This information is being forwarded to the Tutor/Mentor Connection network because we agree fully in its message:
To: Our Colleagues
From: Howard Adelman and Linda Taylor
Re: ADDRESSING THE DROPOUT PROBLEM INVOLVES MORE THAN WHAT POLICY MAKERS ARE PROPOSING
In a March 1st speech, President Obama challenged states to identify high schools with graduation rates below 60%.
There is no issue about it being time for all of us to come together.
But just identifying high schools with poor graduation rates and applying one of the four school improvement reform models certainly is no more than a
and one that will likely have some undesired consequences and that clearly doesn’t provide a significant focus on bringing school and community stakeholders together. And, it is unclear how new investments in dropout prevention and recovery strategies will fit into a school’s efforts to address barriers to learning and teaching and re-engage disconnected students.
The Obama Administration has committed $3.5 billion to fund transformational changes in America’s persistently low-performing schools and the President’s FY 2011 budget includes $900 million to support School Turnaround Grants. In addition, the President has “emphasized the importance of investing in dropout prevention and recovery strategies to help make learning more engaging and relevant for students, and announced new efforts to invest $100 million in a College Pathways program to promote a college readiness culture in high schools, through programs that allow students to earn a high school diploma and college credit at the same time”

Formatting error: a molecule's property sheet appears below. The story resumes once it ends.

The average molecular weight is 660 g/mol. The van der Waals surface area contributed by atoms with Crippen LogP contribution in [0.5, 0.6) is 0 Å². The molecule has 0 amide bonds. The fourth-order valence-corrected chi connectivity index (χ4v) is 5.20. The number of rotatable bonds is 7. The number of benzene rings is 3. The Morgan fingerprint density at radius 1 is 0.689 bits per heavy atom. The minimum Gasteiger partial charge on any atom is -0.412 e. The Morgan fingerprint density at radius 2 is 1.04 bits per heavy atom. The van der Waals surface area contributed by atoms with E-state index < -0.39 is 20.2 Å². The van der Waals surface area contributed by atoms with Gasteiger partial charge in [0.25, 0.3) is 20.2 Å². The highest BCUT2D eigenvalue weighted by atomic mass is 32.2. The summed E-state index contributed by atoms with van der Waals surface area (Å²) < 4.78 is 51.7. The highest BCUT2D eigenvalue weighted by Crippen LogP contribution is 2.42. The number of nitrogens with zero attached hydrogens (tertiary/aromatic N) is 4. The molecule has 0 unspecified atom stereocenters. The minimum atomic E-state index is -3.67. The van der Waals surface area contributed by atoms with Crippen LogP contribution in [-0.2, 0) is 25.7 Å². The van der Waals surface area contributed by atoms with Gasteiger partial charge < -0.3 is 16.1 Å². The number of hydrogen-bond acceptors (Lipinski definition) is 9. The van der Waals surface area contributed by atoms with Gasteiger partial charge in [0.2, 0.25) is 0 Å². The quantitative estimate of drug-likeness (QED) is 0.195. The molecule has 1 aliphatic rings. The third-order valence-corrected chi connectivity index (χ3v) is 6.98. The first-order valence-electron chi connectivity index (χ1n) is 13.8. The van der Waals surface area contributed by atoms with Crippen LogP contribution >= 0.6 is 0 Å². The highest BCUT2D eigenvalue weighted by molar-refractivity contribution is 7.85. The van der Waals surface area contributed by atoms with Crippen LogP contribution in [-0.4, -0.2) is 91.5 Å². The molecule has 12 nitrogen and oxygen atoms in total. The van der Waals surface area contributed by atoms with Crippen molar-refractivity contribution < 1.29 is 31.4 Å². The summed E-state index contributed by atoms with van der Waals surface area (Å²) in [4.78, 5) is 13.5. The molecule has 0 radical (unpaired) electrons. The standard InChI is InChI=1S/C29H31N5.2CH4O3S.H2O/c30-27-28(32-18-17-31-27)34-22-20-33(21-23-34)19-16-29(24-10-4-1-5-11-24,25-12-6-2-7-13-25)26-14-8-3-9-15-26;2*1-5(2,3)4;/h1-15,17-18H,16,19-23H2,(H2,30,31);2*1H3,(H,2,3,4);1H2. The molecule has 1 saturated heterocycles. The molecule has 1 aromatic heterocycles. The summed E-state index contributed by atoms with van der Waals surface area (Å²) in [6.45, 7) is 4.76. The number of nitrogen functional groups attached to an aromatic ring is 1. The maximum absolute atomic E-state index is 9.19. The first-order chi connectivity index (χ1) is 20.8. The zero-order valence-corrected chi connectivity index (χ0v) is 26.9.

(as reported in the
From a policy and practice perspective, the problem is that federal, state, and local policy are not aligned around intervention and operational infrastructure frameworks that directly focus on weaving school and community resources together to address barriers to learning and teaching and re-engage disconnected students.
The renewed focus on increasing graduation rates provides an opportunity. But, only if policy makers work more directly on how to bring stakeholders together to develop the type of comprehensive intervention system needed to improve K-12 in ways that reduce dropouts and improve readiness for postsecondary education.
(Much more is involved here than calling for community schools and coordinating services.) It requires moving policy and practice for improving schools and increasing graduate rates from the currently prevailing two component school reform model to a three-component framework.
Thus, if schools are to increase graduation rates, they need school improvement guidelines that go well beyond those currently in use.
And, all this has major implications for the ESEA reauthorization.
For our Center’s policy and practice analyses related to all this, see:
For a more indepth discussion of matters related to increasing graduation rates, see